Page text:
Liquidity crisis for colleges?

UPDATE: Attached an AP story on the credit crisis to the bottom of the post.
The credit crunch has the nations colleges and universities worried Wachovia almost collapsed due to a bank run it was reported today by the Charlotte Observer. This sparked a problem for higher education. Wachovia as trustee for the Commonfund, an investment vehicle for many of the nations colleges and universities, limited withdrawals by its customers—meaning, according to the NY Times, that many colleges were left in a panic over whether they could meet expenses like payroll.

Attempts to determine if the University of Alabama System has suffered any liquidity problems were unsuccessful. The UA System and the University itself continued its usual method of not responding to emails seeking information.

The Commonfund responded to an email request seeking a list of Alabama institutions of higher education with an investments in the Commonfund. Unfortunately, the fund declined to release such a list.

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What we do know is the UA System has experienced what most investors have experienced over the last few months—a decline in portfolio value.

A University of Alabama system investment advisor told the board of trustees on Sept. 18 the system’s investments had declined a relatively mild amount (5-7 percent). The advisor called the present crisis the most severe “since the Great Depression.”

We sent emails to the UA System’s finance arm and an email to UA’s president’s office seeking to know if UA or anyone in the system had funds invested in the Commonfund. We also asked if UA utilized Wachovia for any of its operations. We also asked if the University anticipated any liquidity issues. As said earlier, no reply.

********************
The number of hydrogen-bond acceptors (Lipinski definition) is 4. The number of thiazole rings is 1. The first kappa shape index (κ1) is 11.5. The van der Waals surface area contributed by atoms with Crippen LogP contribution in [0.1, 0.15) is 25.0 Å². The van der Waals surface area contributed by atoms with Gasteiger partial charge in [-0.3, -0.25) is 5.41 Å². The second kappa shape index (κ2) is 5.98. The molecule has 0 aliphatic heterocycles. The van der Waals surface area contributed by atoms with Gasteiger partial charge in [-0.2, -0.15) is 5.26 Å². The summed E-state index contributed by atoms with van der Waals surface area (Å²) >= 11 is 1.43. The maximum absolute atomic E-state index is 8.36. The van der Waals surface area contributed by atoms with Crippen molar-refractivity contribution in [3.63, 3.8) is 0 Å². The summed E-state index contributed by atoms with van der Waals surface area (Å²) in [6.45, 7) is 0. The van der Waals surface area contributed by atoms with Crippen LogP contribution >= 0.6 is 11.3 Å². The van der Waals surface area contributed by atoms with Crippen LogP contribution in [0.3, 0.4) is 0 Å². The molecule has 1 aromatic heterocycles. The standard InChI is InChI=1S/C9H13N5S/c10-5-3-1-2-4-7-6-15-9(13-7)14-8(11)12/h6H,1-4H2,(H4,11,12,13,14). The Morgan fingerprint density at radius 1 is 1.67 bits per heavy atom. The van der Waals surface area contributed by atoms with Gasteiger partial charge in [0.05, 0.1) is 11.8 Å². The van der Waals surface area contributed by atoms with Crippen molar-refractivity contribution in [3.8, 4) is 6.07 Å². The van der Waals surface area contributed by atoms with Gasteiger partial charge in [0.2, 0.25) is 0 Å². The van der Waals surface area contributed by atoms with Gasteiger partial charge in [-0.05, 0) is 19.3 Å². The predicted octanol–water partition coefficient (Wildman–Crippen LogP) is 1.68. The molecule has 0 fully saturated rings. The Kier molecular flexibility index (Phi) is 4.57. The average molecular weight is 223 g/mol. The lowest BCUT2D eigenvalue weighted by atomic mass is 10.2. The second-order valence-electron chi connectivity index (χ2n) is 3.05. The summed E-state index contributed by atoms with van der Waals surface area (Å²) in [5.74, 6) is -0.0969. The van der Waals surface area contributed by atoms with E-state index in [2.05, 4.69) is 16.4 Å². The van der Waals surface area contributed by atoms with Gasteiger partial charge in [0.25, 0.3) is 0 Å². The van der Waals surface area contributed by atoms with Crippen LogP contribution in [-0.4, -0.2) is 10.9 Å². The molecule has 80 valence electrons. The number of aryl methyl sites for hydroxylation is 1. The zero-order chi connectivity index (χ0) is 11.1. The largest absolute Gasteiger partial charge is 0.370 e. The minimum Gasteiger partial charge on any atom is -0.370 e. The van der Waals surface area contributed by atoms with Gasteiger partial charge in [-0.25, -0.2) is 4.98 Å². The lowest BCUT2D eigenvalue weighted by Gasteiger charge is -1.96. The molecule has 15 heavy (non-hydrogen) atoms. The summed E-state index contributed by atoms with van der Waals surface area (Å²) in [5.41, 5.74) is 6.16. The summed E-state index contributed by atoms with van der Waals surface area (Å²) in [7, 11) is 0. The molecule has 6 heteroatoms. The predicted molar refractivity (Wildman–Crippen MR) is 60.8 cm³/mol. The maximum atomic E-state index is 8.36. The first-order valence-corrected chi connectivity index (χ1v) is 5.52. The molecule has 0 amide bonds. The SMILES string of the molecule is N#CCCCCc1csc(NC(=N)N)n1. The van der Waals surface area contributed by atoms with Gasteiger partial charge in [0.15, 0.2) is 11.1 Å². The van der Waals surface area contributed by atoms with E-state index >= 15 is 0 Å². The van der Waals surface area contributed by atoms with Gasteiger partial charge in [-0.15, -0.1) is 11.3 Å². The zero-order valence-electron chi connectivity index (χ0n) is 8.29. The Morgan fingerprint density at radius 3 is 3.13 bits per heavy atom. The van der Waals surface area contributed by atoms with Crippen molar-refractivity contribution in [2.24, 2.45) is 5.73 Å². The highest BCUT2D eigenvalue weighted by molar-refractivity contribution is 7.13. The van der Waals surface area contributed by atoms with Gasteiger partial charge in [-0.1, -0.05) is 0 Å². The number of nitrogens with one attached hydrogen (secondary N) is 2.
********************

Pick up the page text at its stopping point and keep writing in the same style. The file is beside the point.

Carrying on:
So, if UA ever decides to respond to our questions or if any media outlet has better luck getting answers out of the system, then we will post a link. I think the NY Times story raised a legitimate question—do any of Alabama’s institutions of higher learning have exposure to the Commonfund. Unfortunately, it looks like UA won’t answer a blog.

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4 Comments

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  1. 1
    Christopherson

    I’ve already heard from numerous sources that UA will be a lot harder to be accepted into now that they’re at an all time high of 27,000+ students.

    I imagine the economy crisis is only playing into the university officials’ plan.

  2. 2
    TiderInsider

    Chris, that statement will be true whenever the University reaches its goal of 28,000 plus students, which is expected to happen around fall of 2010. But I don’t see the fact that it will be harder to be accepted into to slow down the rapid increasing rate of the student body growth.

  3. 4
    Capstone Report » UA hit by financial crisi

    […] On October 2 we pointed to a possible exposure for UA, UAB and UAH in a liquidity crisis involving W…. We couldn’t get anyone at UA or the UA System to comment on the financial situation. In Monday’s Birmingham News we finally found out the University of Alabama System was heavily exposed to the market crisis. The University of Alabama system was the most directly and immediately affected by market turmoil when, last week, a money market fund managed by Wachovia limited withdrawals. The UA system had $175 million in the Commonfund, which was used by 1,000 colleges nationwide. […]

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